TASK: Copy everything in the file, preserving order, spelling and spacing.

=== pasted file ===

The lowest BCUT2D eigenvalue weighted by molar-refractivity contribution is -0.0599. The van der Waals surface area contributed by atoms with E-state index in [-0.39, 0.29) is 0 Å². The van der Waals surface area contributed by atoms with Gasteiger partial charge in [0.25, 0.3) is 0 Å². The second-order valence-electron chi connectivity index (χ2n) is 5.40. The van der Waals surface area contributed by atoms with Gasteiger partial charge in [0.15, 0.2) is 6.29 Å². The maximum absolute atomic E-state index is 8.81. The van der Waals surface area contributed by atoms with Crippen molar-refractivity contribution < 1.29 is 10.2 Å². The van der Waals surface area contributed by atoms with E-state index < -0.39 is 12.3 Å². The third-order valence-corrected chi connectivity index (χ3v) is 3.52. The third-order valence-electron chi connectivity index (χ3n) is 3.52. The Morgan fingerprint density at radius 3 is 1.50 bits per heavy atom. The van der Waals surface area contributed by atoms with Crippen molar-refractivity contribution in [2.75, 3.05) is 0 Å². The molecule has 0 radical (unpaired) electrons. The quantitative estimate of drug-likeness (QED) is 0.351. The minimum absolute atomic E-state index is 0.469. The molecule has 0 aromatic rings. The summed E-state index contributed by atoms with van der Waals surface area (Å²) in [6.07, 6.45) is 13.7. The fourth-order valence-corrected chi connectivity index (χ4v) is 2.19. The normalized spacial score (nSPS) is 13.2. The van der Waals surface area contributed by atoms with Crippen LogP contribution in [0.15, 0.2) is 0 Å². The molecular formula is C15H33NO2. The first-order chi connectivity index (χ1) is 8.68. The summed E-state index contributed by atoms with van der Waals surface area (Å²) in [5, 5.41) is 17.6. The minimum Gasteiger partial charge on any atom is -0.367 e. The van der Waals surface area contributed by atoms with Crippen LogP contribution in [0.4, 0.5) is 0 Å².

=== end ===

The lowest BCUT2D eigenvalue weighted by molar-refractivity contribution is -0.0599. The van der Waals surface area contributed by atoms with E-state index in [-0.39, 0.29) is 0 Å². The van der Waals surface area contributed by atoms with Gasteiger partial charge in [0.25, 0.3) is 0 Å². The second-order valence-electron chi connectivity index (χ2n) is 5.40. The van der Waals surface area contributed by atoms with Gasteiger partial charge in [0.15, 0.2) is 6.29 Å². The maximum absolute atomic E-state index is 8.81. The van der Waals surface area contributed by atoms with Crippen molar-refractivity contribution < 1.29 is 10.2 Å². The van der Waals surface area contributed by atoms with E-state index < -0.39 is 12.3 Å². The third-order valence-corrected chi connectivity index (χ3v) is 3.52. The third-order valence-electron chi connectivity index (χ3n) is 3.52. The Morgan fingerprint density at radius 3 is 1.50 bits per heavy atom. The van der Waals surface area contributed by atoms with Crippen molar-refractivity contribution in [2.75, 3.05) is 0 Å². The molecule has 0 radical (unpaired) electrons. The quantitative estimate of drug-likeness (QED) is 0.351. The minimum absolute atomic E-state index is 0.469. The molecule has 0 aromatic rings. The summed E-state index contributed by atoms with van der Waals surface area (Å²) in [6.07, 6.45) is 13.7. The fourth-order valence-corrected chi connectivity index (χ4v) is 2.19. The normalized spacial score (nSPS) is 13.2. The van der Waals surface area contributed by atoms with Crippen LogP contribution in [0.15, 0.2) is 0 Å². The molecular formula is C15H33NO2. The first-order chi connectivity index (χ1) is 8.68. The summed E-state index contributed by atoms with van der Waals surface area (Å²) in [5, 5.41) is 17.6. The minimum Gasteiger partial charge on any atom is -0.367 e. The van der Waals surface area contributed by atoms with Crippen LogP contribution in [0.4, 0.5) is 0 Å².